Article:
As hurricane season begins, International SOS, the worlds leading medical and security risk services company, advises organisations and their travellers to prepare for extreme weather conditions, as the Atlantic is predicted to see similar storm patterns of previous years.
The National Oceanic and Atmospheric Administrations (NOAA) Climate Prediction Center recently released its predictions1 for this year’s hurricane season, forecasting a 40 percent chance of a near-normal season, a 30 percent chance of an above-normal season and a 30 percent chance of a below-normal season.
Hurricane season begins June 1st and ends November 30, 2019. On average, we typically see about 12 named storms per hurricane season with six of those becoming hurricanes. Of these six hurricanes, we can expect three of them to be major storms, said Dr. Robert Quigley, Senior Vice President and Regional Medical Director of International SOS and MedAire. Although we are on track for a normal hurricane season, these extreme weather conditions bring on a lot of risks for travellers and the communities being affected.
For 2019, NOAA forecasts a range of nine to 15 named storms that will carry winds 39 mph or higher. Of the storms, four to eight are predicted to become hurricanes with winds 74 mph or higher. Additionally, two to four of these hurricanes are expected to land between a 3-5 category hurricanes that can be just as destructive as, if not more, than last year’s Hurricane Florence in the Carolinas and Hurricane Michael in Florida.
Over the last several years we have experienced brutal hurricanes that caused a lot of devastation in multiple areas, said Matthew Bradley, Regional Security Director of International SOS and Control Risks. The frequency and severity of such hurricanes not only have a tragic cost to human life but businesses in affected areas have suffered too. As hurricane season approaches, it is important to implement safe practices that prepare businesses and travellers for extreme weather conditions, and education is the best way to do this.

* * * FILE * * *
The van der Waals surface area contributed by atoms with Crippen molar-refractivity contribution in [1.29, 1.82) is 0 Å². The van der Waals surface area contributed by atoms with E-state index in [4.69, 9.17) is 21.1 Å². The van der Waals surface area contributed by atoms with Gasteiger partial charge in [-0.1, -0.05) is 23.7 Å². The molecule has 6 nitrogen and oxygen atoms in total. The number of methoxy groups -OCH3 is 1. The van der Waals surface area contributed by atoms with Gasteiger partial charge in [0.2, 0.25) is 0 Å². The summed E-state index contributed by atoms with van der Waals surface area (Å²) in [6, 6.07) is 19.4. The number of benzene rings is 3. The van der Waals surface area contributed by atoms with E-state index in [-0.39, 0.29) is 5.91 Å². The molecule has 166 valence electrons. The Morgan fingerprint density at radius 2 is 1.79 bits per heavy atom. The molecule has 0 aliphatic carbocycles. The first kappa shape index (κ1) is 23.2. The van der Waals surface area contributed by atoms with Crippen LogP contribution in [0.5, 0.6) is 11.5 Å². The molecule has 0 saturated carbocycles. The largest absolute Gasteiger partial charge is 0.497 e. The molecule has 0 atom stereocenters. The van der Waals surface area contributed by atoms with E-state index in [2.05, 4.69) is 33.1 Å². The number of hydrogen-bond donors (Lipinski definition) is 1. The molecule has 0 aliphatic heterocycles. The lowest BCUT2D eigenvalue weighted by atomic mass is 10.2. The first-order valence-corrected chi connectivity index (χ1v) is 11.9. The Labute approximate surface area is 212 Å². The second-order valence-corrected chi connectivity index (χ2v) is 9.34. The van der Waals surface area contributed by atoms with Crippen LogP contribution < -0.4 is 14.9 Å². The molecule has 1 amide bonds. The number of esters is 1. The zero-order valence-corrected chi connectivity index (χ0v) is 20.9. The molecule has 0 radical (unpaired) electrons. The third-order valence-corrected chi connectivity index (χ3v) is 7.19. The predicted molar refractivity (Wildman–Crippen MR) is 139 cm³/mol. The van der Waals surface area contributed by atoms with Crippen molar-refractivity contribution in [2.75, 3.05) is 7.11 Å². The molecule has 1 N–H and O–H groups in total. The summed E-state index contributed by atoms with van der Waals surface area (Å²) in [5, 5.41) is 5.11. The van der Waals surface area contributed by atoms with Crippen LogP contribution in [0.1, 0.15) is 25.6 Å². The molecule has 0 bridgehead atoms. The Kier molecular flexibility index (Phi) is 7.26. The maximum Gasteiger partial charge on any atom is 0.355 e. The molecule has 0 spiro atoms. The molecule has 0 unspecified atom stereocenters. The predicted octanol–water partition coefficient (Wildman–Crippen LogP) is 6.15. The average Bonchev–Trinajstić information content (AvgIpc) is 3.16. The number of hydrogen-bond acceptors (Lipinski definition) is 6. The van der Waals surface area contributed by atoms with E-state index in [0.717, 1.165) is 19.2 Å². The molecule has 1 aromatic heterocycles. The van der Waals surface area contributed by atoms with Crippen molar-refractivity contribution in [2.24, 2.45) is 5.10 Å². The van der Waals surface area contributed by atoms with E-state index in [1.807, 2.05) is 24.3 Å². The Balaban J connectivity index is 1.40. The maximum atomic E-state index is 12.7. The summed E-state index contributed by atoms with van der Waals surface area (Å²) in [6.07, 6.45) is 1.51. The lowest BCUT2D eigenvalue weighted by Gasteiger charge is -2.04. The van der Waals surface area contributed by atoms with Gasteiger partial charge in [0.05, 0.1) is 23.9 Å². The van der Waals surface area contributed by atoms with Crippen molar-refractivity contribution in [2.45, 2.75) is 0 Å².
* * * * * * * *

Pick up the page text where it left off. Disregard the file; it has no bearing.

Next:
International SOS plays a leading role in providing natural disaster assistance and support in the event of the medical and security risks that can arise from hurricanes. Below is some best practice guidance for organisational preparedness:
- Identify and assign risk ratings to locations and facilities based on the probabilities of hurricane impact using historical geographic data.
- Provide all tools necessary that impact your personnel in the workplace, helping to support business continuity.
- Be prepared to suspend travel to and operations at at-risk locations for periods of a week or more.
- Establish appropriate thresholds for restricting travel and a clear structure in place to communicate these measures throughout the organisation, both locally and more broadly.
- Account for access disruption, to include enabling employees to have the capability and equipment to work from remotely/from home.
- Develop pre-scripted messages and test means of mass notification to ensure functionality of messaging prior to an emergency.
- Consider a table-top exercise of your organisations incident management or business continuity plan to assess preparedness and identify areas for improvement.
- Ensure reliable information sources are available to travellers and staff to stay apprised as storm paths and severity.
For organisations interested in protecting their workforce during hurricane season, a pre-scripted playbook and plan can be downloaded here. Country risk ratings, which take into account impacts from natural disasters, can be viewed on the award-winning Travel Risk Map.
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